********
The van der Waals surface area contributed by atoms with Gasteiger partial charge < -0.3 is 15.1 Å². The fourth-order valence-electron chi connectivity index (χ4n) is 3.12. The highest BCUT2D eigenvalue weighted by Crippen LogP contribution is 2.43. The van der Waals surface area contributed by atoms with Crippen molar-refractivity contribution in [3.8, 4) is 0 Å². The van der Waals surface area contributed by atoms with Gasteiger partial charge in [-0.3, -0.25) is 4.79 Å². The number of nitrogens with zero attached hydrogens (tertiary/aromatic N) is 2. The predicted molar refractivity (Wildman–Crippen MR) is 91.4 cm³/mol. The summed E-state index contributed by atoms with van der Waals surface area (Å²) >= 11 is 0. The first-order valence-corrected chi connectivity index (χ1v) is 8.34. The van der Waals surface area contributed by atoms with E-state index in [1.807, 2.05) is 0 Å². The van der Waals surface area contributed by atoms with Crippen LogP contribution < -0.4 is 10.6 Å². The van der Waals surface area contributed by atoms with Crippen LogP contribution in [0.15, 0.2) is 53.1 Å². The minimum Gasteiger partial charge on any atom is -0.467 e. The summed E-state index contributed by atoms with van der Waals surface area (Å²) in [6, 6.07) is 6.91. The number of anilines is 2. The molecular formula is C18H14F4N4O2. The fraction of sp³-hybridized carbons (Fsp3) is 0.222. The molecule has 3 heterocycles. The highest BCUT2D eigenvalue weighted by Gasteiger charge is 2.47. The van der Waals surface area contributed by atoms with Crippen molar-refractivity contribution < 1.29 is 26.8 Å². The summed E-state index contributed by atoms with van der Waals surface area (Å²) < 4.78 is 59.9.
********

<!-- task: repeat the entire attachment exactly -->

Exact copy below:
The van der Waals surface area contributed by atoms with Gasteiger partial charge < -0.3 is 15.1 Å². The fourth-order valence-electron chi connectivity index (χ4n) is 3.12. The highest BCUT2D eigenvalue weighted by Crippen LogP contribution is 2.43. The van der Waals surface area contributed by atoms with Crippen molar-refractivity contribution in [3.8, 4) is 0 Å². The van der Waals surface area contributed by atoms with Gasteiger partial charge in [-0.3, -0.25) is 4.79 Å². The number of nitrogens with zero attached hydrogens (tertiary/aromatic N) is 2. The predicted molar refractivity (Wildman–Crippen MR) is 91.4 cm³/mol. The summed E-state index contributed by atoms with van der Waals surface area (Å²) >= 11 is 0. The first-order valence-corrected chi connectivity index (χ1v) is 8.34. The van der Waals surface area contributed by atoms with E-state index in [1.807, 2.05) is 0 Å². The van der Waals surface area contributed by atoms with Crippen LogP contribution < -0.4 is 10.6 Å². The van der Waals surface area contributed by atoms with Crippen LogP contribution in [0.15, 0.2) is 53.1 Å². The minimum Gasteiger partial charge on any atom is -0.467 e. The summed E-state index contributed by atoms with van der Waals surface area (Å²) in [6, 6.07) is 6.91. The number of anilines is 2. The molecular formula is C18H14F4N4O2. The fraction of sp³-hybridized carbons (Fsp3) is 0.222. The molecule has 3 heterocycles. The highest BCUT2D eigenvalue weighted by Gasteiger charge is 2.47. The van der Waals surface area contributed by atoms with Crippen molar-refractivity contribution < 1.29 is 26.8 Å². The summed E-state index contributed by atoms with van der Waals surface area (Å²) < 4.78 is 59.9.